Japanese Knives and Which Brands are Out to Deceive You

Main image courtesy of Yoshihiro

After getting served a bunch of ads for knives marketed as being Japanese, I decided to figure out the Japanese knife market. Along with knowing which and which are not Japanese knife brands.

  • Do I own Japanese knives? Yea, I think so.
  • Do I know a lot about knives? Nope.
  • What kind of knives do I own? Tojiro (my first knife), Shun, Global, and Wusthof (and a Chrome knife bag).
  • Do I know the top Japanese knife companies? It would be a wild guess, and I would probably be wrong.
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You are here reading this article because it ranks high via Google search for several reasons. The main reason is for a quick overview of the Japanese knife market. The second is as a warning about the sketchy AF Chinese companies pretending to be Japanese.

Photo Description: Japanese samurai sword. 4 blades shown, two unsheathed, and two sheathed. The sheathed blades have very ornate floral motif in gold and black.
Why do you need Japanese steel? Like samurai, you are looking to chop, dice, and slice.

What sort of Japanese knife post is this if I do not have the obligatory bit relating samurai swords with kitchen knives.

Yea, Going in, I Do Not Know a Whole Lot, So What Is the Point of My Post?

I intend on giving you an overall perspective of the Japanese knife market, which uses my decades of experience/expertise to cut through (pun intended) the marketing BS of misleading and deceptive brands that play off the reputation of Japanese knives.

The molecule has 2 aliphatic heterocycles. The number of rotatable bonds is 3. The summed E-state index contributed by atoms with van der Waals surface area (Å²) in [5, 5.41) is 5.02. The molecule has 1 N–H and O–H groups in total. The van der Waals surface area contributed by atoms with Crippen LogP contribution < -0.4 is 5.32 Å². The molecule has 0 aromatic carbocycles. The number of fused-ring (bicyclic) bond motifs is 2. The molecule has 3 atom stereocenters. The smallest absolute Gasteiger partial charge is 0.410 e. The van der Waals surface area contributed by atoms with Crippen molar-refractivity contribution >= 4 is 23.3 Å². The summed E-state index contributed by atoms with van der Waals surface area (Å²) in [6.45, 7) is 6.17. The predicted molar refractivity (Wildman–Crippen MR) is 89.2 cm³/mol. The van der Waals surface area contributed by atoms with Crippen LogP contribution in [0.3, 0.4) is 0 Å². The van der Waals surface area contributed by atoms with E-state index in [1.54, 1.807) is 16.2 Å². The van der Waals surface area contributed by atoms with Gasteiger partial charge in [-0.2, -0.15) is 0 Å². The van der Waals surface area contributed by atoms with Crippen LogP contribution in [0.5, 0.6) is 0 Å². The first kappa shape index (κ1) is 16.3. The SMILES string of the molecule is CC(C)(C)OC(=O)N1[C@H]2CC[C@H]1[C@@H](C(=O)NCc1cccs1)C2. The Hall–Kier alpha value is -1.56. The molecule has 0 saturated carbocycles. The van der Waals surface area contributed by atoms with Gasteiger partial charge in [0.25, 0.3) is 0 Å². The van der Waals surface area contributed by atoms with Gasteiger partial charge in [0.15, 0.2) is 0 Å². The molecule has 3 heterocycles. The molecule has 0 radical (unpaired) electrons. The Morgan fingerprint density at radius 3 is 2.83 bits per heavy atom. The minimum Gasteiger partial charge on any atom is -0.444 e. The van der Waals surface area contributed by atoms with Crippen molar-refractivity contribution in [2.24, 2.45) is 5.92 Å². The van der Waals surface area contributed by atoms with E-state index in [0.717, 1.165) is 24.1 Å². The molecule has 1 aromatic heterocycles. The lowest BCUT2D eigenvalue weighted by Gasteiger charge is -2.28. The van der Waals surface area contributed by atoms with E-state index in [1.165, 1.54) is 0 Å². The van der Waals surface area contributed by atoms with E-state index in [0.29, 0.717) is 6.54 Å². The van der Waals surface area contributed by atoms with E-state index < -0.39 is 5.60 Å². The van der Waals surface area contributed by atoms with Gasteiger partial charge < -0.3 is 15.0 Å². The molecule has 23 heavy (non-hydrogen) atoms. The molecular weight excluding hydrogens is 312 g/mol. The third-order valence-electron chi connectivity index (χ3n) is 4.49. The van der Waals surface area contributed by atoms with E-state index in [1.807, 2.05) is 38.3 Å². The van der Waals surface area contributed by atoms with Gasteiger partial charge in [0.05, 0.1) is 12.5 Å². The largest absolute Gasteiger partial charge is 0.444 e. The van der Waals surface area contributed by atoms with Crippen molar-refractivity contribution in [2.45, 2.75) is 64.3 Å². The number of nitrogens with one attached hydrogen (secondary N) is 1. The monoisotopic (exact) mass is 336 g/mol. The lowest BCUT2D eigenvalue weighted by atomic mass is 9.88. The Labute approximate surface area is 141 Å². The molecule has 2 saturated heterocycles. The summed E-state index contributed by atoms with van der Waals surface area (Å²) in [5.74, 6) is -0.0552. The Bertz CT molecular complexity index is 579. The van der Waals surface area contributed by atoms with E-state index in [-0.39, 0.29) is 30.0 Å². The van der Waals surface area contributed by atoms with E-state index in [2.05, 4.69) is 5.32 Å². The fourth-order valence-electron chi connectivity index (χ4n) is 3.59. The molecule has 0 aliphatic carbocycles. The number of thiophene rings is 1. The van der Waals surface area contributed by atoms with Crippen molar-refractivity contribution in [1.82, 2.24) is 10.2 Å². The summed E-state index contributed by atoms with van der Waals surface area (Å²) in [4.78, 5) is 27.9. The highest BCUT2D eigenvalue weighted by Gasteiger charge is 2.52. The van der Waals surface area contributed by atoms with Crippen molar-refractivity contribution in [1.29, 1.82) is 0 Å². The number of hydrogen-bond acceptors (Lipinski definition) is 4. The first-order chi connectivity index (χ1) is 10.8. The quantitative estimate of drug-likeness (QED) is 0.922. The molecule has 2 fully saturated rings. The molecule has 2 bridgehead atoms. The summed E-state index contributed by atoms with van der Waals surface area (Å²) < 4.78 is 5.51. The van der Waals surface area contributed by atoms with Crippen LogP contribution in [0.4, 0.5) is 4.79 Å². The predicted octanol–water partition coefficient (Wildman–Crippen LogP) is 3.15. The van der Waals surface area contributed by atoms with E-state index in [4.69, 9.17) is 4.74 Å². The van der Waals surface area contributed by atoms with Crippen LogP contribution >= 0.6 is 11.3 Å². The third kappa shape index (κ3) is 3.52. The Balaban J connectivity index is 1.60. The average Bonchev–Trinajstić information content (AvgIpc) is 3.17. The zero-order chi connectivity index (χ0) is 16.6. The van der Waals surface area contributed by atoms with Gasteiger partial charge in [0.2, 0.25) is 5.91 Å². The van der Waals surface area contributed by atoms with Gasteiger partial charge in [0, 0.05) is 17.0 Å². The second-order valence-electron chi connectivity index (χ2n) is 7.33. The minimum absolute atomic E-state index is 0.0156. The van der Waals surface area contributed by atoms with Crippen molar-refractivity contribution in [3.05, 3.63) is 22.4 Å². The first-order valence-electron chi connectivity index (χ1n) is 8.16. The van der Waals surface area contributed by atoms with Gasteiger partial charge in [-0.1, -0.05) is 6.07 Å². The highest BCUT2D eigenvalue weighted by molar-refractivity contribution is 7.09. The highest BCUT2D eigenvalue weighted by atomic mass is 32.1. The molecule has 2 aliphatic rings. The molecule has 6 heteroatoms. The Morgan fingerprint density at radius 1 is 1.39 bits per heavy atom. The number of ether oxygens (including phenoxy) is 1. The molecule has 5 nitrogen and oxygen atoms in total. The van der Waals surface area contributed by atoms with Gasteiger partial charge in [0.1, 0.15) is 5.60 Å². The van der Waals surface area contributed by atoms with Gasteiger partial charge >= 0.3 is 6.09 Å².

Photo Description: OIshii Desu. The text reads "top ranking blog post. Thank you everybody."
Typically most content on the internet across industries get an average time on page 2-3 mins. For the last 90-days, the average for this article is 5m 56s.

What Constitutes a Japanese Knife Brand

  1. Japanese owned company/individual(s) that manufactures or produces their products in Japan.
  2. I do not consider a brand to be Japanese because they are a Japanese style of knife such as a deba (pointed carving knife) or a santoku (“three uses”) knife. Many marketing driven brands, review websites, and “best of” lists will utilize this criteria.
Photo Description: this is a close-up shot of a Japanese samurai sword. The detail shot shows the kissaki, yokote, and the shingoi-ji. That is all the different aspects of he profile and shape of a Japanese sword.
A swordsmith has got to eat, so many of them turned from samurai swords to kitchen knives.

Why Does It Matter if a Knife Is Japanese?

Well, based upon a “knife review” website and several manufacturers, it does matter because some of these companies will market their product under the guise of being Japanese. They will use the keyword “Japanese” in their marketing copy to imply that they have Japanese roots, to naming their product line “wasabi,” “shogun,” or “Okinawa.” All to get you to believe you are buying a Japanese manufactured knife, and if these entities are doing that, it must matter that a knife is Japanese.

Some Basic Info/Traits of Japanese Knives

  • Hocho/bocho means “kitchen knife” in Japanese.
  • There are a number of hand-forged producers.
  • Generally, most Japanese knives are single-bevel (kataba).